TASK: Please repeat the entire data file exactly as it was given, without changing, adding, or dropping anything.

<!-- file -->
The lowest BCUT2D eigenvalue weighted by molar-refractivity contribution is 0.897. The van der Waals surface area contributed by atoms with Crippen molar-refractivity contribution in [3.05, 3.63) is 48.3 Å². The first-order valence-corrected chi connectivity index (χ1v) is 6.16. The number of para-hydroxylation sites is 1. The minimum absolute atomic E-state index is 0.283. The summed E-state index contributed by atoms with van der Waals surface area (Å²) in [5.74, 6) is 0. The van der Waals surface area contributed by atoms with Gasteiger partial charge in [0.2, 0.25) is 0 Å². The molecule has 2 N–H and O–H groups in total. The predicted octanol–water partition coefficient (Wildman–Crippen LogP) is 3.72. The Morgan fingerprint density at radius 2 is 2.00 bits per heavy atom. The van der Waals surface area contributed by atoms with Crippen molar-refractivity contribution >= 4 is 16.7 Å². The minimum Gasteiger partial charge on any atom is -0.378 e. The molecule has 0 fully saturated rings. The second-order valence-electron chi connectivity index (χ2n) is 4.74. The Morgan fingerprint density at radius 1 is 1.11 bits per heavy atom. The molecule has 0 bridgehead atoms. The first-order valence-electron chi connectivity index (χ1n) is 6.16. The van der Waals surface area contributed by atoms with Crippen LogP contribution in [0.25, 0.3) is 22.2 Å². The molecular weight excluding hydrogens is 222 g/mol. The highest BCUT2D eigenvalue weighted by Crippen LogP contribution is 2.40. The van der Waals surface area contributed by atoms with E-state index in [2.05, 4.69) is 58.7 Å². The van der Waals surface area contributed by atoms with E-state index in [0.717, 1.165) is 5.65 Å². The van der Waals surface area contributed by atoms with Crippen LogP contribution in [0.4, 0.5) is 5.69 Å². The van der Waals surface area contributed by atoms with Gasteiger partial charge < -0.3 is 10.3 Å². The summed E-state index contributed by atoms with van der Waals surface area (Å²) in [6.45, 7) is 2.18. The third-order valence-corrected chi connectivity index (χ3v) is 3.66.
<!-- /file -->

The lowest BCUT2D eigenvalue weighted by molar-refractivity contribution is 0.897. The van der Waals surface area contributed by atoms with Crippen molar-refractivity contribution in [3.05, 3.63) is 48.3 Å². The first-order valence-corrected chi connectivity index (χ1v) is 6.16. The number of para-hydroxylation sites is 1. The minimum absolute atomic E-state index is 0.283. The summed E-state index contributed by atoms with van der Waals surface area (Å²) in [5.74, 6) is 0. The van der Waals surface area contributed by atoms with Gasteiger partial charge in [0.2, 0.25) is 0 Å². The molecule has 2 N–H and O–H groups in total. The predicted octanol–water partition coefficient (Wildman–Crippen LogP) is 3.72. The Morgan fingerprint density at radius 2 is 2.00 bits per heavy atom. The van der Waals surface area contributed by atoms with Crippen molar-refractivity contribution >= 4 is 16.7 Å². The minimum Gasteiger partial charge on any atom is -0.378 e. The molecule has 0 fully saturated rings. The second-order valence-electron chi connectivity index (χ2n) is 4.74. The Morgan fingerprint density at radius 1 is 1.11 bits per heavy atom. The molecule has 0 bridgehead atoms. The first-order valence-electron chi connectivity index (χ1n) is 6.16. The van der Waals surface area contributed by atoms with Crippen LogP contribution in [0.25, 0.3) is 22.2 Å². The molecular weight excluding hydrogens is 222 g/mol. The highest BCUT2D eigenvalue weighted by Crippen LogP contribution is 2.40. The van der Waals surface area contributed by atoms with E-state index in [2.05, 4.69) is 58.7 Å². The van der Waals surface area contributed by atoms with E-state index in [0.717, 1.165) is 5.65 Å². The van der Waals surface area contributed by atoms with Crippen LogP contribution in [0.4, 0.5) is 5.69 Å². The van der Waals surface area contributed by atoms with Gasteiger partial charge < -0.3 is 10.3 Å². The summed E-state index contributed by atoms with van der Waals surface area (Å²) in [6.45, 7) is 2.18. The third-order valence-corrected chi connectivity index (χ3v) is 3.66.